Gaia makes most detailed star map of the Milky Way

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The European Space Agency has released the most detailed star catalogue ever assembled, including high-precision measurements of almost 1.7 billion stars along with the positions, distances and relative motions of more than one billion suns.

Launched in 2013, Gaia started operating the following year, gathering data on 100,000 stars per minute - some 500 million measurements per day.

According to the ESA, the catalog, now available to professionals and amateur astronomers, includes data on the positions and brightness for 1.7 billion stars, the parallax (an effect in which an object appears in different positions depending the viewer's position) and motion of 1.3 billion stars, surface temperature for over 100 million stars and the effect of interstellar dust on 87 million stars.

The Gaia spacecraft collected high-precision measurements about the distance, motion, brightness and colour of nearly 1.7 billion stars between July 2014 and May 2016.

"It's measuring solar system objects, it's measuring stars, it's not only measuring where they are on the sky but also how distant they are, how they're moving through space, and this allows us to map things like our Milky Way disk, the Milky Way halo where we find the globular clusters", said Anthony Brown of Leiden University, leader of the Gaia Data Processing and Analysis Consortium. Today, the ESA updated Gaia's observations with a new catalog of stars, and it goes far beyond compared with the previous release.

A technical glitch in February temporarily sent Gaia into "safe mode", but the probe is in overall good health, says project scientist Timo Prusti at ESA's European Space Research and Technology Centre in Noordwijk, the Netherlands. "The Gaia archive likewise includes the largest-ever radial speed study, with measurements on how quickly more than 7 million stars are approaching us or far from us, and the resulting map of this information was another "' Wow!' image" for Brown. It also suggests that the stars in the disc and halo of the Milky Way are different ages, suggesting there were two galactic formation events.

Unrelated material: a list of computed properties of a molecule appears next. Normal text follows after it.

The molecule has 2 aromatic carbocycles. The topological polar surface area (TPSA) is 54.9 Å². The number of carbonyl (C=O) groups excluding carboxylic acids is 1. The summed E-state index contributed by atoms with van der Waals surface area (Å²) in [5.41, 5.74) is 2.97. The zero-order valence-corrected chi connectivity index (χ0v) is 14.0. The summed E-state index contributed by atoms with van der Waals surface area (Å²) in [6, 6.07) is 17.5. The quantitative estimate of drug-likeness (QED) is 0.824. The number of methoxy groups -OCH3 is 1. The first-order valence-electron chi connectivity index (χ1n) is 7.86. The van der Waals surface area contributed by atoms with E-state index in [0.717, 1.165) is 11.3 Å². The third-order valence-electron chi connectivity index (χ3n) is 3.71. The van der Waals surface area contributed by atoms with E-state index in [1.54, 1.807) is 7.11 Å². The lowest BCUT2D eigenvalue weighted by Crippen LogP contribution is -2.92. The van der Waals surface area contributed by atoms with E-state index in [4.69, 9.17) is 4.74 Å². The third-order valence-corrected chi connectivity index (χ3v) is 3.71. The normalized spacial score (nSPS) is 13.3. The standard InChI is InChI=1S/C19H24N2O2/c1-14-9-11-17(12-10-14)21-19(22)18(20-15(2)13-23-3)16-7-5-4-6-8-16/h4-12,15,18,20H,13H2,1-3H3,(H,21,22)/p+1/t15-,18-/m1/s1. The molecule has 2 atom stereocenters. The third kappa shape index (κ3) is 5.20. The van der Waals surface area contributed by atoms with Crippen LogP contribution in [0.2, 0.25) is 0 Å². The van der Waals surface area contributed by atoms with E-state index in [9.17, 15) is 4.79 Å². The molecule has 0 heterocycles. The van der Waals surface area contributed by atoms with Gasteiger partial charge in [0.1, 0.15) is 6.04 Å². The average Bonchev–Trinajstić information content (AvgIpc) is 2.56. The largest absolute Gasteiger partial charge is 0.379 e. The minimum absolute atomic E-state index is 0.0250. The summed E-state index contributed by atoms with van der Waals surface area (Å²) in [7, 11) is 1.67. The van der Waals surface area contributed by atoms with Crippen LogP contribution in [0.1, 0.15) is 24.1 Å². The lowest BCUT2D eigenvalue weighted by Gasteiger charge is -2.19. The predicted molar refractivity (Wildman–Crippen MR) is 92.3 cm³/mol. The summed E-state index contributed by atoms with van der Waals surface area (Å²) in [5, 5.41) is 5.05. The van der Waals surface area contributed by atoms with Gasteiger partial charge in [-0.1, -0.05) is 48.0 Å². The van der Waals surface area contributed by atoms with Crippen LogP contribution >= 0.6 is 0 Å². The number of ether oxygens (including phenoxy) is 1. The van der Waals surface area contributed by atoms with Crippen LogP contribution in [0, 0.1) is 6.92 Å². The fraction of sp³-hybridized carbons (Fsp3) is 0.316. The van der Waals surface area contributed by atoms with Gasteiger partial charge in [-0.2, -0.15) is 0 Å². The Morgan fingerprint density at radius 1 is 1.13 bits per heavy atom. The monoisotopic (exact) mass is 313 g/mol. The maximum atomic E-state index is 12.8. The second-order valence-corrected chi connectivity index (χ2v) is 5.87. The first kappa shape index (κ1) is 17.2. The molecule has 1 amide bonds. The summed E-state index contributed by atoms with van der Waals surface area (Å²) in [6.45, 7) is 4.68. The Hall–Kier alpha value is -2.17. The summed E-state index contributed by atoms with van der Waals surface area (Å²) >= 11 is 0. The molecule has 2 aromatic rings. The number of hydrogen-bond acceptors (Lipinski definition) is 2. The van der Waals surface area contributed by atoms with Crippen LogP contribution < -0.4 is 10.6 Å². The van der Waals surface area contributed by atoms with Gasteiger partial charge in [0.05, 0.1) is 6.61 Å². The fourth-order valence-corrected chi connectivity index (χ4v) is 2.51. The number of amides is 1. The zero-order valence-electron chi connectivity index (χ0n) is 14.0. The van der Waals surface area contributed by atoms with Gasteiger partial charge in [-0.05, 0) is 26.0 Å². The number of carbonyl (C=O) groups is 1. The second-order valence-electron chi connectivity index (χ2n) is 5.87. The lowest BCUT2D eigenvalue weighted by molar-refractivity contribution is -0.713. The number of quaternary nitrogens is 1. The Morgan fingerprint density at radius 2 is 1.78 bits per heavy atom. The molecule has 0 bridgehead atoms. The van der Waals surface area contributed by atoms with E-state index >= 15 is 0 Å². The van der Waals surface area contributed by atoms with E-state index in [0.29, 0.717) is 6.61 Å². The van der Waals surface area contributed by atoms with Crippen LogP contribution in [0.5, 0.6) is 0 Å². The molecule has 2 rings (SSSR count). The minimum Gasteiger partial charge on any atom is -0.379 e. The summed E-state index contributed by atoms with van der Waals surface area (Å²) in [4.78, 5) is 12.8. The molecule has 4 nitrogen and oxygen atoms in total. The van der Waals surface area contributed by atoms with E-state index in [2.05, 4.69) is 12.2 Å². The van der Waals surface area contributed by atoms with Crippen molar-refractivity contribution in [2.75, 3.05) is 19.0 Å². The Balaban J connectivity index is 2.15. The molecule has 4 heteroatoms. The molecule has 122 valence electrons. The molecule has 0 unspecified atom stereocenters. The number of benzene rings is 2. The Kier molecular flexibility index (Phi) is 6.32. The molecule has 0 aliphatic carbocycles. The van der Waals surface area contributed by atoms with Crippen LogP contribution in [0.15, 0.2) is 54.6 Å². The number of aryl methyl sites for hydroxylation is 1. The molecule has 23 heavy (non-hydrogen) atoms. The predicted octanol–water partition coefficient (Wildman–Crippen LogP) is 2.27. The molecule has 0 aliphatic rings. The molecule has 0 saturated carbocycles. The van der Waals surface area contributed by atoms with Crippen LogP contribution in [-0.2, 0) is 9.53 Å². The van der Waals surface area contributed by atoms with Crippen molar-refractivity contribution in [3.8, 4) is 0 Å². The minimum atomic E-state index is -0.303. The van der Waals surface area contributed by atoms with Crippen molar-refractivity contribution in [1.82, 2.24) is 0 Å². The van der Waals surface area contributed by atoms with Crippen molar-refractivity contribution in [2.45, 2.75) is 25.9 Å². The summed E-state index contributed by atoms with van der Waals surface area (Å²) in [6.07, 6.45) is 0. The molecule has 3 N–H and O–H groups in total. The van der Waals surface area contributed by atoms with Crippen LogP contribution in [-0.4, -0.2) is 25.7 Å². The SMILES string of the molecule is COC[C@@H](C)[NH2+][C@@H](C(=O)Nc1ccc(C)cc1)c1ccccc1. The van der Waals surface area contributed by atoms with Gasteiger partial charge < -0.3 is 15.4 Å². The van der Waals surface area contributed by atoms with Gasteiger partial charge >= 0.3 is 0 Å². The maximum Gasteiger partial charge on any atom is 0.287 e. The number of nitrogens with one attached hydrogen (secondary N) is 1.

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After a feverish wait, astronomers around the world have an ocean of new information to throw themselves into.

The unique mission is reliant on the work of United Kingdom teams at the Universities of Cambridge, Edinburgh, Leicester, Bristol, the Mullard Space Science Laboratory (MSSL) at UCL London and the Science and Technology Facilities Council's (STFC) RAL Space facility, all of whom are contributing to the processing of the vast amounts of data from Gaia, in collaboration with industrial and academic partners from across Europe. Stars lagging behind as they orbit the center of the Milky Way appear to be traveling away from us, and those speeding up appear to be traveling toward us.

A close look at 4 million stars has also refined something known as the Hertzsprung-Russell diagram, which uses the color and magnitude of stars to determine their evolutionary stage. Unlike space telescopes such as Hubble that orbit the Earth, Gaia can scan the universes without Earth obstructing a big portion of its view.

"You see the whole Milky Way in motion around its axis".

The Gaia spacecraft has actually even made observations of our own planetary system, mapping the positions of more than 14,000 recognized asteroids.

Uwe Lammers, the Gaia operations manager tells Deutsche Welle that by the end of its five-year mission in 2019, Gaia will have surveyed each star 70 times. "For us this diagram is like opening a chocolate box".

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